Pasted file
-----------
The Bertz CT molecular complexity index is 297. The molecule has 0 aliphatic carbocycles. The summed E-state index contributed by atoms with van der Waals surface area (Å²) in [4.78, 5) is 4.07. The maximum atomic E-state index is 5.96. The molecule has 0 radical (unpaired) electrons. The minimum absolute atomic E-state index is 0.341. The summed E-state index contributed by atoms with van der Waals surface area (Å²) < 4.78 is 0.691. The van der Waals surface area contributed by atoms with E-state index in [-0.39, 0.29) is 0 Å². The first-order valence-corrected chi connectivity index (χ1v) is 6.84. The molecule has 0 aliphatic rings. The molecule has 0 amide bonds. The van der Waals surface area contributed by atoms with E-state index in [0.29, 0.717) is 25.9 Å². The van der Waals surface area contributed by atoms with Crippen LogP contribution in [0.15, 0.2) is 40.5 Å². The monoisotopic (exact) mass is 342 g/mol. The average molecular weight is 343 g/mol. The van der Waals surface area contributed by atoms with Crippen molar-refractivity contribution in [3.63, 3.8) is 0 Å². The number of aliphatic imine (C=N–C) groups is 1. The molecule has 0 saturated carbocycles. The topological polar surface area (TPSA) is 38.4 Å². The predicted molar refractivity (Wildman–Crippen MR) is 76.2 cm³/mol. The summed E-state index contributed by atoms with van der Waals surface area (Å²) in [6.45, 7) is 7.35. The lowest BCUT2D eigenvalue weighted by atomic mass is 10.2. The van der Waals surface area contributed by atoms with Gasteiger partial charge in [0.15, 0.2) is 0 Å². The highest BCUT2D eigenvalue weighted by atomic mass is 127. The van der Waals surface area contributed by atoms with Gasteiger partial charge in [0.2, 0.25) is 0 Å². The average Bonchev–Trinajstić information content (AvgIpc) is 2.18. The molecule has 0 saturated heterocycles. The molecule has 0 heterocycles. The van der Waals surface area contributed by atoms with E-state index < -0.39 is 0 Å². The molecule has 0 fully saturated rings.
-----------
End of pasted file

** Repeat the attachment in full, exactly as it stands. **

The Bertz CT molecular complexity index is 297. The molecule has 0 aliphatic carbocycles. The summed E-state index contributed by atoms with van der Waals surface area (Å²) in [4.78, 5) is 4.07. The maximum atomic E-state index is 5.96. The molecule has 0 radical (unpaired) electrons. The minimum absolute atomic E-state index is 0.341. The summed E-state index contributed by atoms with van der Waals surface area (Å²) < 4.78 is 0.691. The van der Waals surface area contributed by atoms with E-state index in [-0.39, 0.29) is 0 Å². The first-order valence-corrected chi connectivity index (χ1v) is 6.84. The molecule has 0 aliphatic rings. The molecule has 0 amide bonds. The van der Waals surface area contributed by atoms with E-state index in [0.29, 0.717) is 25.9 Å². The van der Waals surface area contributed by atoms with Crippen LogP contribution in [0.15, 0.2) is 40.5 Å². The monoisotopic (exact) mass is 342 g/mol. The average molecular weight is 343 g/mol. The van der Waals surface area contributed by atoms with Crippen molar-refractivity contribution in [3.63, 3.8) is 0 Å². The number of aliphatic imine (C=N–C) groups is 1. The molecule has 0 saturated carbocycles. The topological polar surface area (TPSA) is 38.4 Å². The predicted molar refractivity (Wildman–Crippen MR) is 76.2 cm³/mol. The summed E-state index contributed by atoms with van der Waals surface area (Å²) in [6.45, 7) is 7.35. The lowest BCUT2D eigenvalue weighted by atomic mass is 10.2. The van der Waals surface area contributed by atoms with Gasteiger partial charge in [0.15, 0.2) is 0 Å². The highest BCUT2D eigenvalue weighted by atomic mass is 127. The van der Waals surface area contributed by atoms with Gasteiger partial charge in [0.2, 0.25) is 0 Å². The average Bonchev–Trinajstić information content (AvgIpc) is 2.18. The molecule has 0 saturated heterocycles. The molecule has 0 heterocycles. The van der Waals surface area contributed by atoms with E-state index < -0.39 is 0 Å². The molecule has 0 fully saturated rings.